By Houda Mzioudet
The first edition of the Human Rights Film Festival in post-Gaddafi Libya, held November 1-4 in the Radisson Hotel, organised to bring movies and documentaries from around the world to Libyan audience and to discuss issues related to human rights proved to be a success.
Highlights of the festival included movies and documentaries from Egypt, Syria, Liberia, UAE, Turkey, Italy and Libya and dealt with issues related to women, children and people with special needs.
The festival provided an appropriate environment to present and discuss these issues from a global perspective. It used easy ways to deliver information and feelings associated with human rights issues. It also displayed these issues in their context and used storytelling of suffering and pain suffered by any person when they see their rights being violated.
The festival included panel discussions by various human rights activists from Libyan civil society with the public. The festival aimed at connecting audience to Libyan reality and importance of human rights in society.
The festival saw the presence of some foreign diplomatic personnel including the UN and Canada.
The festival was organised in cooperation with the US Aid and Centre for Scottish Documentaries among other organisers.
Two morning sessions: on Thursday and Saturday were devoted for children to sensitise them about children rights such as education, dignity.
“We do not have a square as in Egypt”: viewpoint of reality through movies and documentaries about Arab revolutions
On day two, Egyptian documentary "Back to the Square" was showcased. The movie dealt with the aftermath of the Egyptian Revolution, the stalling of the democratic transition with the military accused of having confiscated the revolution by young Egyptians, the virginity test scandals of Egyptian girls staging sit ins in Tahrir Square, the arrest of blogger Michael Nabeel and his imprisonment for degrading Egyptian Army.
Discussions about the movie revolved around the controversy of the ‘Other’ as a negative character in the movie, the presence of human rights abuses in Libya and why it is stalling the victory of the Libyan revolution, a Libyan minister in the discussion panel remarked.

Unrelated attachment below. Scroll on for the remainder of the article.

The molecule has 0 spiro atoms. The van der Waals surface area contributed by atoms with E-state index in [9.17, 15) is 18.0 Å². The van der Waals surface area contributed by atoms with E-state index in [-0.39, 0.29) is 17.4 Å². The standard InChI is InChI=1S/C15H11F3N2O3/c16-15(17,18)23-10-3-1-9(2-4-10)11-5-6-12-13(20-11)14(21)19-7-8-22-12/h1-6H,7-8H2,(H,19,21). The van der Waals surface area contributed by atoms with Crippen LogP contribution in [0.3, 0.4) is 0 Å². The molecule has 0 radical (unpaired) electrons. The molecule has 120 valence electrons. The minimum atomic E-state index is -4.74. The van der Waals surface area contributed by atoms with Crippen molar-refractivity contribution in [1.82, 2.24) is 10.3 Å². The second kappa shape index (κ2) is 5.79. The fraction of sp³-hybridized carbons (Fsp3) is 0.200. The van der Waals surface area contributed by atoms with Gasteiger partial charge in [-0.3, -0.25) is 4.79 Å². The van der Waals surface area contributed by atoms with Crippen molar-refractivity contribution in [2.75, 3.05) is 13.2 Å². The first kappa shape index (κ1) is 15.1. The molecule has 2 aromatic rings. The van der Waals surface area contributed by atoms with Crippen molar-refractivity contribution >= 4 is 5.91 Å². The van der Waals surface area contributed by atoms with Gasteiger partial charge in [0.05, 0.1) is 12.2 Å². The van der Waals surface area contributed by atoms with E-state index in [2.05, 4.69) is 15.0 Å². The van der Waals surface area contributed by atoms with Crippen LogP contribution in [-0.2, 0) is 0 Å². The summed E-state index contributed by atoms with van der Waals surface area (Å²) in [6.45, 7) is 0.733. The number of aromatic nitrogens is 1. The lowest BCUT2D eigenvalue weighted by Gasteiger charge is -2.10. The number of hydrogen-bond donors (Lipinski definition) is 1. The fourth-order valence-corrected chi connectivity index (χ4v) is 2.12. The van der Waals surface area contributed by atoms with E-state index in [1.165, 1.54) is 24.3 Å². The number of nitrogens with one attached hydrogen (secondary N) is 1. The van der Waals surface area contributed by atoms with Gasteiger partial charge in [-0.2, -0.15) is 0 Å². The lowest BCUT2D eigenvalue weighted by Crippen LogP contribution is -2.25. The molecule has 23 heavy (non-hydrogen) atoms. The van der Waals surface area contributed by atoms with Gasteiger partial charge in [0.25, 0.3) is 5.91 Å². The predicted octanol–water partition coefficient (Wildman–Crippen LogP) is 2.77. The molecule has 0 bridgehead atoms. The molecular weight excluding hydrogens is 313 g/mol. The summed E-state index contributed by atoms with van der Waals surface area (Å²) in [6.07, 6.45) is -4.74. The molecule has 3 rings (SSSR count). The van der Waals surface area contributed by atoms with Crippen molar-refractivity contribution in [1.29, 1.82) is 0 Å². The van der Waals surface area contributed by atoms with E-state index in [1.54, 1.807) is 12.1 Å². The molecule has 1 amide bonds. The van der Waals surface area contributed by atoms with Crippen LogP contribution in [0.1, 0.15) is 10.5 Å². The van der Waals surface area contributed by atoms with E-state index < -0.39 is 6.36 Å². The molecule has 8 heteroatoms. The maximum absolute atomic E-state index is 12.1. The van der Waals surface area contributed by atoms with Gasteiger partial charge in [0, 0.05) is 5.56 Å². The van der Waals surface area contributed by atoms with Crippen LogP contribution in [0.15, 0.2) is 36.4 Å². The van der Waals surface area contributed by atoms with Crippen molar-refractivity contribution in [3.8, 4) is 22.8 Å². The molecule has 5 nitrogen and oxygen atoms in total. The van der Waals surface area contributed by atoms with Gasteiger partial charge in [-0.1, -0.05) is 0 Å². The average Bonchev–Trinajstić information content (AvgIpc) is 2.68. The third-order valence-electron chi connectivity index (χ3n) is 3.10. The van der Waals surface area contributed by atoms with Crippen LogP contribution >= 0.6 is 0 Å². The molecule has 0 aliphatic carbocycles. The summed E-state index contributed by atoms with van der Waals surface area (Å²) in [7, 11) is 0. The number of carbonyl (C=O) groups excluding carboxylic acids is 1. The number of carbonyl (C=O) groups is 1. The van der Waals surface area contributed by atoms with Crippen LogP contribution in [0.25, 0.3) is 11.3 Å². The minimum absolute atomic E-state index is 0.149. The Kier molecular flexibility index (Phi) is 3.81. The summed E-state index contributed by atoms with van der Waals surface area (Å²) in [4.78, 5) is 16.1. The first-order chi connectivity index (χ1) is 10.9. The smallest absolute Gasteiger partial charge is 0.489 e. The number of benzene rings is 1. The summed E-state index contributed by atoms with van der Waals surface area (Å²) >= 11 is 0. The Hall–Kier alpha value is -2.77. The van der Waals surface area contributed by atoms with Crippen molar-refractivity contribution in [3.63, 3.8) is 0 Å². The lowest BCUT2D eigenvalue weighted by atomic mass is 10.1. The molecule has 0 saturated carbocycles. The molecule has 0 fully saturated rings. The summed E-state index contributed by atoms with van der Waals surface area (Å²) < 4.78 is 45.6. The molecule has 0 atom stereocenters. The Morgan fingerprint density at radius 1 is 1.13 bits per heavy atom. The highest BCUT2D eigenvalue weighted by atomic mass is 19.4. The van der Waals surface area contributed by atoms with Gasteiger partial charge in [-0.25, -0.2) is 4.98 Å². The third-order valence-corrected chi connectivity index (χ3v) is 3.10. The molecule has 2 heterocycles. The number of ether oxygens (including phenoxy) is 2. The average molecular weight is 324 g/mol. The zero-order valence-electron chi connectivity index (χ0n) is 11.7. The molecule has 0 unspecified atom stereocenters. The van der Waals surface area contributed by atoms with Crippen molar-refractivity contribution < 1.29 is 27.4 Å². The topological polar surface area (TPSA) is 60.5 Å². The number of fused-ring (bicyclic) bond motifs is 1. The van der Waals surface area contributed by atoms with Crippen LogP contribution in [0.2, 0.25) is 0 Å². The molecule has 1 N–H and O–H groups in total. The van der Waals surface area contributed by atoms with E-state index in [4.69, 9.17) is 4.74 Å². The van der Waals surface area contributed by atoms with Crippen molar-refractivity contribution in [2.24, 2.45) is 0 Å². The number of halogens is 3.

Azza Maghhur, a Libyan human rights lawyer warned against sacrificing of revolutions taking the example of the French Revolution that was violent for a century after its start.
She, however, wished that Libyans understand each other.
“We need to love each other. I wish we can speak about the aesthetic side of the movie,” Maghur regretted.
“When we see something like that about Egypt, it does give a reflection on Libya. It is about the culture of human rights in Libya,” she added.
One man in the audience stressed the importance of “the infrastructure of Libyan youth mentality.”
One panelist admitted that the culture of human rights in Libya is below satisfactory level compared to other Arab Spring countries.
“The movie is bold. This is a good step. It is realistic and touches people. As a Libyan Amazigh, we wish we can do a similar thing with Amazigh movies,” said Madghis Bouzakkahr, a Libyan media company owner in Tripoli.
On the third day, the session revolved around women's role in peace and reconciliation with the showcasing of Liberian movie produced in 2008 “Pray the Devil Back to Hell”.
The movie was acclaimed by the audience as bearing resemblance with the Libyan experience of reconciliation in post-Gaddafi Libya.